Blair Stenvick

In geology, prehistoric time is delineated by marking different cataclysmic events. It’s not the promising beginnings or new creations that define a time period—rather, it’s the traumatic event which changes everything that gives a time its meaning.

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For the dinosaurs who roamed North America millions of years ago, it was actually multiple cataclysms, as Jennifer Powers told me during a recent visit to the Oregon Museum of Science and Industry (OMSI) to view the new exhibit Dinosaurs Revealed.

“Dinosaurs were on the decline, population- and diversity-wise, before [an asteroid hit],” said Powers, an educator at OMSI. “A lot of that had to do with the climate, the changes in the environment… Everything that was happening, in addition to the fact that then that asteroid hit, and it kind of sent everything over the edge into extinction.”

Me on a Monday morning.
Me on a Monday morning. Blair Stenvick

Dinosaurs Revealed is OMSI’s first new exhibit in over a year—in fact, the museum just reopened to the public last weekend, at 25 percent capacity, and promptly sold out tickets for the first week. (Don’t worry, it runs until September 6.) Entering OMSI after a year that saw a deadly pandemic, a week of unlivable wildfire smoke in Oregon, and a little thing called murder hornets, it felt perfectly thematic to consider a species which once dominated the earth, only to die out after a long decline and sudden disastrous finish.

And indeed, the thoughtful folks at OMSI want you to make those connections when passing through the exhibit, which takes you through the Triassic, Jurassic, and Cretaceous Periods in North America chronologically.

“Certainly from an educational standpoint, we’re hoping that folks are thinking about climate change, changes to the environment, evolution and mass extinction as they go through the exhibit—and drawing some logical ties,” Powers said.

“You can really see the changes,” she continued. “You can see the changes in the types of ground, rocks, trees, plants, that are in the galleries. You see it in the evolution from really small to really huge dinosaurs, to what the dinosaurs eat.”

Blair Stenvick

Like humans dealing with the devastating effects of climate change and a pandemic, dinosaurs were forced to continuously adapt to new conditions. But there’s one difference between our plights that makes me envy our prehistoric friends: “The dinosaurs did not know which era they were in,” Powers pointed out.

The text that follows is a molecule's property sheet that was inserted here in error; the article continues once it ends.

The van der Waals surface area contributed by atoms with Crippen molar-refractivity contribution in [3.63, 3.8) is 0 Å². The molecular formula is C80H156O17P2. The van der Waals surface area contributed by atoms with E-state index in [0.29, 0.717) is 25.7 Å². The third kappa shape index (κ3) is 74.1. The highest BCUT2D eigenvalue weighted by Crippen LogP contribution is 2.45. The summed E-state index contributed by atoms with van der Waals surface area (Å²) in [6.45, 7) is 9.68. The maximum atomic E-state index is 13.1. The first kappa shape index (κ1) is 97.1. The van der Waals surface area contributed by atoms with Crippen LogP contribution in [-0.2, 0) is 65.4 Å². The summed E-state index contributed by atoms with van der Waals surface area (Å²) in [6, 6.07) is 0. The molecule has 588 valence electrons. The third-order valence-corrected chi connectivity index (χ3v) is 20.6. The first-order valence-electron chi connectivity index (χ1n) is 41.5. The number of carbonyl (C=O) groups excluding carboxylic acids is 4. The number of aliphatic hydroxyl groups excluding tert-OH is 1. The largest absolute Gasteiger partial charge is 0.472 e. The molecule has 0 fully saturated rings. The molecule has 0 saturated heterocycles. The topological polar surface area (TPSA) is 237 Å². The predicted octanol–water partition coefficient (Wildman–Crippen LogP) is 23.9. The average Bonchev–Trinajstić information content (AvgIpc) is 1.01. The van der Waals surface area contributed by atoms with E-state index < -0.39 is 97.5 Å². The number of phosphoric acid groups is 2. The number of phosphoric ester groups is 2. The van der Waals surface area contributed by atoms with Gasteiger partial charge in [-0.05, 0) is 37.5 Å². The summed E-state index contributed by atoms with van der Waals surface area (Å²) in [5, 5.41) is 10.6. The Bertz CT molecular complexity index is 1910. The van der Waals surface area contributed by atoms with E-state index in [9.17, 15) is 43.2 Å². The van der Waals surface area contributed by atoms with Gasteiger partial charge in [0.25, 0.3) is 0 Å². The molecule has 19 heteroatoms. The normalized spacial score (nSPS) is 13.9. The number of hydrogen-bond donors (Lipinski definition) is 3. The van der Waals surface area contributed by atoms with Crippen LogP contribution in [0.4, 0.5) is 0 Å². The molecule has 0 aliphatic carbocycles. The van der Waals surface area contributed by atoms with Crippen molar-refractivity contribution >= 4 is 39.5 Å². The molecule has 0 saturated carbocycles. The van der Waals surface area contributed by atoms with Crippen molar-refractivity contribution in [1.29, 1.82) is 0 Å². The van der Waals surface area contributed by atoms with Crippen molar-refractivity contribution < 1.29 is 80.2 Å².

That means dinosaurs weren’t making bad jokes about not having “an asteroid hitting right in the middle of a mass extinction event” on their Cretaceous Period bingo cards. They were just living and adapting over thousands of generations, aware of the concept of time only inasmuch as each day started and ended. After a year of doing nothing but obsessing over the time we are all living in, that sounds blissful.

Exit through the gift shop.
Exit through the gift shop. Blair Stenvick

You’ll have to forgive me, after a year scarce in cultural expeditions, for taking a family-friendly science exhibit and turning it into a depressing meditation on The Times We Live In. But here’s the good news: The kids visiting OMSI are excellent at immersing themselves in the dinosaur experience. I saw kids reaching to illicitly touch dinosaur teeth, kids crying from fright in their parents’ arms but still taking everything in with wide eyes. Little kids posing in front of fossils so parents could take their pictures, making up for a year of lost photo opportunities. Older kids snapping selfies with dinosaurs on their phones. If there’s a kid in your life, you need to bring them to this exhibit, and soak in the excitement through their eyes.

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Oh, and be sure to visit the gift shop afterward. It’s been a tough year, and every kid needs a stuffed dinosaur or two.

Here's how you can see Dinosaurs Revealed at OMSI.